In the Late Saxon period, the settlement may still have been centred to the north of the
excavated area. There was a ditch on the same line as the Middle Saxon ditch. The north-south
ditch seemed to line up with a ditch found during the Trumpington Meadows excavation.
Everything in the excavated area seemed to be related to livestock. There was a pit with a lot of
waste bone, including the remains of a feast.
Late Saxon settlement (blue coloured features): structures and fences (centre left), ditch replacing earlier boundary (centre). OAE.
Late Saxon settlement (blue coloured features): structures and fences (centre left),
ditch replacing earlier boundary (centre). OAE.
Late Saxon settlement, waste bone. OAE.
Late Saxon settlement, waste bone. OAE.
By the 12th century, there was a reorganisation of land use. Although post-Norman, this may not
be due to Norman influence. The land had been given to the Abbot of Ely in 991 and this may
have been a deciding factor. The church site would have been in use and there was a track going
north-south towards the church. The enclosure ditches were no longer in use and had been
replaced by open fields, which continued in use until the enclosure process in the early 19th
century.
12th century features (pink and purple coloured features): barn (centre left), large pit (upper centre), trackway (centre), industrial area with quarry and ovens (lower centre), open fields (lower). OAE.
12th century features (pink and purple coloured features): barn (centre left), large
pit (upper centre), trackway (centre), industrial area with quarry and ovens (lower
centre), open fields (lower). OAE.
The only continuity within the site from Late Saxon into the Medieval may be a large barn.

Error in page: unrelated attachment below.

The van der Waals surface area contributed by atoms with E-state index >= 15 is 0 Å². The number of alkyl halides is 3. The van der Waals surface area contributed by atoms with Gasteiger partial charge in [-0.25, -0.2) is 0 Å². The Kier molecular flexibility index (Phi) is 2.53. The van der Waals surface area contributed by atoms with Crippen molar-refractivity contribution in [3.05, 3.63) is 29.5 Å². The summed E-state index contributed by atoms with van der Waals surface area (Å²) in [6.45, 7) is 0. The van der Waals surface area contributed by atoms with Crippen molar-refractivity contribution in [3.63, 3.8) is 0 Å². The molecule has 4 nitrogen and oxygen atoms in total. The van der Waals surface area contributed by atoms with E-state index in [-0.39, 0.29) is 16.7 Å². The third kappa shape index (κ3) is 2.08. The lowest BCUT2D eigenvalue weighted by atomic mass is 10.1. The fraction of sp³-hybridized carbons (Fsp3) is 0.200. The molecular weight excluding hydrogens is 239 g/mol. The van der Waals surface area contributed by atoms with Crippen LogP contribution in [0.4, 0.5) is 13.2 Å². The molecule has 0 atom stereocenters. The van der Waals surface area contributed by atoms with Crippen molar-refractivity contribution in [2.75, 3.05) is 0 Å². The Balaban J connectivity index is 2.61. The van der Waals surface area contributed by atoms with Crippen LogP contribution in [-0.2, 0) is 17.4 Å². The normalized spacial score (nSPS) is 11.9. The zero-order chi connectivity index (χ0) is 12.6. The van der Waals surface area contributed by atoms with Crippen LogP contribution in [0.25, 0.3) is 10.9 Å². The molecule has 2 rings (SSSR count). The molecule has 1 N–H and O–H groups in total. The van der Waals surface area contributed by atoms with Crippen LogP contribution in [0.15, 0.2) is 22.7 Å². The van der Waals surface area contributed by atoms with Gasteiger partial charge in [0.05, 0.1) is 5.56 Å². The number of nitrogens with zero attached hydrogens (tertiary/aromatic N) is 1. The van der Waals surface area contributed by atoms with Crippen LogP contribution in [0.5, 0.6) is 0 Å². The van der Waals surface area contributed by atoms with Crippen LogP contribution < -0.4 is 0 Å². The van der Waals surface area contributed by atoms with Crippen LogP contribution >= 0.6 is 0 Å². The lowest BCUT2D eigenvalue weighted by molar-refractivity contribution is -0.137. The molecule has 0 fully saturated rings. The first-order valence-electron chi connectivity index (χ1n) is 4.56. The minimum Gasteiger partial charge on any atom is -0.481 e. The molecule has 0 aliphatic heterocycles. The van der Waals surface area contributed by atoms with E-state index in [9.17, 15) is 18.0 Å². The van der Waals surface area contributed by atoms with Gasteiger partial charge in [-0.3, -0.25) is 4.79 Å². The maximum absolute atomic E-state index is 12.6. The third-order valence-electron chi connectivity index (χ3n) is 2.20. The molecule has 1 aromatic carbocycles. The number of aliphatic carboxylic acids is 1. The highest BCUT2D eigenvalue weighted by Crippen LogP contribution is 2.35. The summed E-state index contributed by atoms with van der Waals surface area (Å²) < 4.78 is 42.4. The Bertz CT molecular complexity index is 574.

There was a pit at the northern end of the site about 20 m from the early church, perhaps a cess
pit or cold storage pit, with steps down into the space. Changes through the 12th century
included a quarry pit at the southern side of the site, where there was an industrial area including
an oven which would have been 3-4 m in diameter, with charred wheat and oats. Stuart said that
this might be evidence of centralise manorial or ecclesiastical authority.
Evidence of 12th century barn. OAE.
Evidence of 12th century pit. OAE.
Evidence of 12th century barn and pit. OAE.
Looking more broadly across the area of Trumpington village, Stuart referred to consistency in
the Late Saxon evidence from the Anstey Hall Farm, Trumpington Meadows and Waitrose sites,
with similar patterns in the landscape. He noted that the western end of Grantchester Road was
on a similar alignment to the Late Saxon boundary ditch and that this route may be related to the
ford to Grantchester. (Stuart added that there had been another east-west route to the north of
the current village, again orientated towards a ford.) He said that other alignments such as the
boundary of Anstey Hall were similar to the alignment of the Late Saxon enclosures. The
boundary was apparent on Baker's 1830 map and could still be seen today. There was
documentary evidence for an 'Anstey Hall' manor house as early as 1279 and it was possible this
was built on a Saxon site. Stuart summarised the overall evidence as suggesting that the core of
Late Saxon 'Trumpington' was in the area of the church and the houses on Maris Lane.

One question was about the synthesis of the results from the patchwork of excavations across
the area. Stuart replied that the report on the Anstey Hall Farm excavation was being finalised
and he understood the Cambridge Archaeological Unit was publishing a report on its work.

Another question was about water supplies. Stuart mentioned that deep wells were found in the
Trumpington Meadows excavation (Early Saxon).

He was asked about the likely size of the local population. Stuart commented that there was a
problem that the excavation was on the edge of the settlement area. Andrew Roberts added that
the information in the Domesday Book gave a population of 37 households (about 185 people) in
1086.

Stuart was asked why there were so few finds in the Saxon ditches. He explained that there was
less pottery production in the Saxon period than in the Roman period, with more use of organic
material that had not survived.
12th century oven. OAE.
Stuart Ladd on site during the Open Day, May 2015. Andrew Roberts.
Children with pottery during the Open Day, May 2015. Andrew Roberts.
12th century oven. OAE.
Stuart Ladd on site during the
Open Day, May 2015. Andrew
Roberts.
Children with pottery during the
Open Day, May 2015. Andrew
Roberts.